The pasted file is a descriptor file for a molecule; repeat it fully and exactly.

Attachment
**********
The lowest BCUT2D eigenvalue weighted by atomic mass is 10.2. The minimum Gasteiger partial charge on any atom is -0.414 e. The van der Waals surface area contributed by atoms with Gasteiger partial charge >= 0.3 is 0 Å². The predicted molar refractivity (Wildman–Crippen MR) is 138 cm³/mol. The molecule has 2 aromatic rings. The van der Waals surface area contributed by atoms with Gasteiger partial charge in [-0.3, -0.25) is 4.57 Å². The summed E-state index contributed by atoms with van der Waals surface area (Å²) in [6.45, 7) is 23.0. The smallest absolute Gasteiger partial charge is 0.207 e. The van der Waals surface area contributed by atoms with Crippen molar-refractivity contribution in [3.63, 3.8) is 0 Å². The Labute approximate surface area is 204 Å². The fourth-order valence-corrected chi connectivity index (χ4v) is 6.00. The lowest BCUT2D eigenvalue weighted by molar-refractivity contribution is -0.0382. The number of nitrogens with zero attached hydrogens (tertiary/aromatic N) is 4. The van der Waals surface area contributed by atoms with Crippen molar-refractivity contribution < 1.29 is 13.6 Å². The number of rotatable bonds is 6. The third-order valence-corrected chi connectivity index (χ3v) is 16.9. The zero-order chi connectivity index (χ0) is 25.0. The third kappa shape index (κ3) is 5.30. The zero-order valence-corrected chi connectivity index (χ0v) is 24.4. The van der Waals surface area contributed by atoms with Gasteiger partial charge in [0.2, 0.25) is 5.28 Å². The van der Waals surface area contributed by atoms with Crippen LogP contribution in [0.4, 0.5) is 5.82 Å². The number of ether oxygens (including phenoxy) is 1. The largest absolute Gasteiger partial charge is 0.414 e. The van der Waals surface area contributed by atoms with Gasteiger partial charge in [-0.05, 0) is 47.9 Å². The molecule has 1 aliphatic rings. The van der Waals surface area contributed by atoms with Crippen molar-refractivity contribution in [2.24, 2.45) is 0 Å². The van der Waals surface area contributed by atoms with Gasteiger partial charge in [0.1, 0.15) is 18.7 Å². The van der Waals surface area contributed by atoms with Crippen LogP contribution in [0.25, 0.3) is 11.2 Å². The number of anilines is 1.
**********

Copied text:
The lowest BCUT2D eigenvalue weighted by atomic mass is 10.2. The minimum Gasteiger partial charge on any atom is -0.414 e. The van der Waals surface area contributed by atoms with Gasteiger partial charge >= 0.3 is 0 Å². The predicted molar refractivity (Wildman–Crippen MR) is 138 cm³/mol. The molecule has 2 aromatic rings. The van der Waals surface area contributed by atoms with Gasteiger partial charge in [-0.3, -0.25) is 4.57 Å². The summed E-state index contributed by atoms with van der Waals surface area (Å²) in [6.45, 7) is 23.0. The smallest absolute Gasteiger partial charge is 0.207 e. The van der Waals surface area contributed by atoms with Crippen molar-refractivity contribution in [3.63, 3.8) is 0 Å². The Labute approximate surface area is 204 Å². The fourth-order valence-corrected chi connectivity index (χ4v) is 6.00. The lowest BCUT2D eigenvalue weighted by molar-refractivity contribution is -0.0382. The number of nitrogens with zero attached hydrogens (tertiary/aromatic N) is 4. The van der Waals surface area contributed by atoms with Crippen molar-refractivity contribution < 1.29 is 13.6 Å². The number of rotatable bonds is 6. The third-order valence-corrected chi connectivity index (χ3v) is 16.9. The zero-order chi connectivity index (χ0) is 25.0. The third kappa shape index (κ3) is 5.30. The zero-order valence-corrected chi connectivity index (χ0v) is 24.4. The van der Waals surface area contributed by atoms with Gasteiger partial charge in [0.2, 0.25) is 5.28 Å². The van der Waals surface area contributed by atoms with Crippen LogP contribution in [0.4, 0.5) is 5.82 Å². The number of ether oxygens (including phenoxy) is 1. The largest absolute Gasteiger partial charge is 0.414 e. The van der Waals surface area contributed by atoms with Gasteiger partial charge in [-0.05, 0) is 47.9 Å². The molecule has 1 aliphatic rings. The van der Waals surface area contributed by atoms with Crippen molar-refractivity contribution in [2.24, 2.45) is 0 Å². The van der Waals surface area contributed by atoms with Gasteiger partial charge in [0.1, 0.15) is 18.7 Å². The van der Waals surface area contributed by atoms with Crippen LogP contribution in [0.25, 0.3) is 11.2 Å². The number of anilines is 1.